Update 1/16/13: Right to a speedy trial to be addressed today, Graham Nash on unlawful pretrial punishment

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“The punishment of Bradley Manning goes directly against the Uniform Code of Military Justice’s own laws, namely Section 813 article 13, which basically states, “No punishment before trial.” This law was obviously broken.” – Graham Nash

Bradley Manning in court today for an important pretrial hearing that will address the lack of a speedy trial. The government was obligated to arraign Bradley Manning within 120 days of his arrest. They took 635. They claim this was because they were dealing with classified information. If they are found to have violated this right, the judge must dismiss the charges. However the charges could be dismissed “without prejudice” which would allow the government to recharge. Thus far Bradley Manning has been imprisoned 963 days. By the time the court martial begins it will have been more than 3 years.

Rock and Roll Hall of Famer, singer, songwriter, and activist Graham Nash discusses his reactions to Judge Lind’s ruling that Bradley Manning’s treatment at Quantico prison was unlawful pretrial punishment.  He is critical of just how little reprimand the military was given for having mistreated a soldier and for having broken their own laws. “If the military broke its own laws and President Obama even declared publicly that Manning had broken the law, then how can anyone say that this could be a “fair” trial? Which military judge is going to go against the statements of his or her commander in chief?” he asks. (Read more…)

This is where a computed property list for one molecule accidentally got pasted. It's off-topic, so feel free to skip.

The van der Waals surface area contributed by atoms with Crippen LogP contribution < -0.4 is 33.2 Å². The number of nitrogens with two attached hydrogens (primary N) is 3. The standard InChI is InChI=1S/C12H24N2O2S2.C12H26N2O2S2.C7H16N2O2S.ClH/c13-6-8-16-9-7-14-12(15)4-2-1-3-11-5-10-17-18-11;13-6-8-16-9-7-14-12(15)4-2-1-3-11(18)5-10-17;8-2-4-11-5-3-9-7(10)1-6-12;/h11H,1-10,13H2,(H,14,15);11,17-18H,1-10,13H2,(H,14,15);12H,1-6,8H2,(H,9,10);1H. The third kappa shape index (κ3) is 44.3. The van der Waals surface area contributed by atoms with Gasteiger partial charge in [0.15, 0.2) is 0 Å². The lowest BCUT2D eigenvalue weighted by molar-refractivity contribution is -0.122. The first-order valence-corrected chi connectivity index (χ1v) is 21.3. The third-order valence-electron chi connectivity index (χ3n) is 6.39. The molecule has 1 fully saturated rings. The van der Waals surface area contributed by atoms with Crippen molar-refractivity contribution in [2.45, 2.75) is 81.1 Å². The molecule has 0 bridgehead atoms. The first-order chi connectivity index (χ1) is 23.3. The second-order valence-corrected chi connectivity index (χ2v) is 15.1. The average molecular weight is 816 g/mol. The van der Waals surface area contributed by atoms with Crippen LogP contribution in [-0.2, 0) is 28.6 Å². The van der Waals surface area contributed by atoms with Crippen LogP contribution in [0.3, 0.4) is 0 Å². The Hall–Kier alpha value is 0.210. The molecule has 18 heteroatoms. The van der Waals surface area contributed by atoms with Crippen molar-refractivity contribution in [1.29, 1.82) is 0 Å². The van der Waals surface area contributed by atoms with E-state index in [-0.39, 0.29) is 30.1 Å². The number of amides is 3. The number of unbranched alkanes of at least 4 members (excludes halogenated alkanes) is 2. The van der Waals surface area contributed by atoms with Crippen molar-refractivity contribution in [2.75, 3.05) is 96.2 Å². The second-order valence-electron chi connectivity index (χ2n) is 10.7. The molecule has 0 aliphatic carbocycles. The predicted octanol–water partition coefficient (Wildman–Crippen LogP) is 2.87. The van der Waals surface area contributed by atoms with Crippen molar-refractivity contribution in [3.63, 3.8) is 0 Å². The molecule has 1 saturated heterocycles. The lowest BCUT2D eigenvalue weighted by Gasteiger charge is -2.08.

2 thoughts on “Update 1/16/13: Right to a speedy trial to be addressed today, Graham Nash on unlawful pretrial punishment

  1. In the pre-trial punishment given to Private Bradley Manning, the Marine Corps kept him in isolation for a dangerously long period of time. The Quantico brig, under the constant eye of General George Flynn from the Pentagon, without hesitation blew off weekly protests from staff psychiatrists who warned that the staff’s handling of Manning endangered his psychological health. Judge Lind made no attempt to correct these practices by taking serious note of them and reducing Manning’s sentence drastically.

    This apparent universal disrespect shown by the military for psychiatric advice helps to clarify why so many soldiers return home with PTSD. Judge Lind has thrown away a crucial teaching moment for instructing the DoD in how to preserve the psychological health of our armed forces.

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